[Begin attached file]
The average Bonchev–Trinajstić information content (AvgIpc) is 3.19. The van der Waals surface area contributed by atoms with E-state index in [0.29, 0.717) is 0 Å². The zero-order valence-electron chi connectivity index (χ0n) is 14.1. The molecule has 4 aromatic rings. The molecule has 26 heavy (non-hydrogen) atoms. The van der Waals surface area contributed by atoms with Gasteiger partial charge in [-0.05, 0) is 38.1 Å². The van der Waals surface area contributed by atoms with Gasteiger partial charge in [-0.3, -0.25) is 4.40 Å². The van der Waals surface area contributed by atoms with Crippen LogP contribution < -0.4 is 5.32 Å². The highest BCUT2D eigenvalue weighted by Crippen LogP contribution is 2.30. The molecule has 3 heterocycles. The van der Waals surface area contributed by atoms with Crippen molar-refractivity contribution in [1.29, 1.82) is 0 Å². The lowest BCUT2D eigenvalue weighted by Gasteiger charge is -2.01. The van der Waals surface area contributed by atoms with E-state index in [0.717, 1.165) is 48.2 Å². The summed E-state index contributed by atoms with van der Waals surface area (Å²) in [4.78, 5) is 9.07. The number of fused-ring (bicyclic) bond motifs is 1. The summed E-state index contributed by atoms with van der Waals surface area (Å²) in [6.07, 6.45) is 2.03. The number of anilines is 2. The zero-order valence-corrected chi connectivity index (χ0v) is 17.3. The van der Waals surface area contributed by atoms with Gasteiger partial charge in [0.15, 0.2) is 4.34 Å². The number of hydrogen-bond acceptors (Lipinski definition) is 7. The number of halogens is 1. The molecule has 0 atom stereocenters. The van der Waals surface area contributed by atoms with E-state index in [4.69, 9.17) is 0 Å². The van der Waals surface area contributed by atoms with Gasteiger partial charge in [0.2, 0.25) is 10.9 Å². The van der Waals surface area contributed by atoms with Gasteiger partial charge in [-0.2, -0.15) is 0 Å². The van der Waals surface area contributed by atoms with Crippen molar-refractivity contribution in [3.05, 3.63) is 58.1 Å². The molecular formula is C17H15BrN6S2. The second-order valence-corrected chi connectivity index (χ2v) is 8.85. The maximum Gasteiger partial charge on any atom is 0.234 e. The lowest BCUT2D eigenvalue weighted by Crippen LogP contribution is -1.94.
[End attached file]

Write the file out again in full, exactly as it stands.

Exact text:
The average Bonchev–Trinajstić information content (AvgIpc) is 3.19. The van der Waals surface area contributed by atoms with E-state index in [0.29, 0.717) is 0 Å². The zero-order valence-electron chi connectivity index (χ0n) is 14.1. The molecule has 4 aromatic rings. The molecule has 26 heavy (non-hydrogen) atoms. The van der Waals surface area contributed by atoms with Gasteiger partial charge in [-0.05, 0) is 38.1 Å². The van der Waals surface area contributed by atoms with Gasteiger partial charge in [-0.3, -0.25) is 4.40 Å². The van der Waals surface area contributed by atoms with Crippen LogP contribution < -0.4 is 5.32 Å². The highest BCUT2D eigenvalue weighted by Crippen LogP contribution is 2.30. The molecule has 3 heterocycles. The van der Waals surface area contributed by atoms with Crippen molar-refractivity contribution in [1.29, 1.82) is 0 Å². The lowest BCUT2D eigenvalue weighted by Gasteiger charge is -2.01. The van der Waals surface area contributed by atoms with E-state index in [0.717, 1.165) is 48.2 Å². The summed E-state index contributed by atoms with van der Waals surface area (Å²) in [4.78, 5) is 9.07. The number of fused-ring (bicyclic) bond motifs is 1. The summed E-state index contributed by atoms with van der Waals surface area (Å²) in [6.07, 6.45) is 2.03. The number of anilines is 2. The zero-order valence-corrected chi connectivity index (χ0v) is 17.3. The van der Waals surface area contributed by atoms with Gasteiger partial charge in [0.15, 0.2) is 4.34 Å². The number of hydrogen-bond acceptors (Lipinski definition) is 7. The number of halogens is 1. The molecule has 0 atom stereocenters. The van der Waals surface area contributed by atoms with E-state index in [4.69, 9.17) is 0 Å². The van der Waals surface area contributed by atoms with Gasteiger partial charge in [0.2, 0.25) is 10.9 Å². The van der Waals surface area contributed by atoms with Gasteiger partial charge in [-0.2, -0.15) is 0 Å². The van der Waals surface area contributed by atoms with Crippen molar-refractivity contribution in [3.05, 3.63) is 58.1 Å². The molecular formula is C17H15BrN6S2. The second-order valence-corrected chi connectivity index (χ2v) is 8.85. The maximum Gasteiger partial charge on any atom is 0.234 e. The lowest BCUT2D eigenvalue weighted by Crippen LogP contribution is -1.94.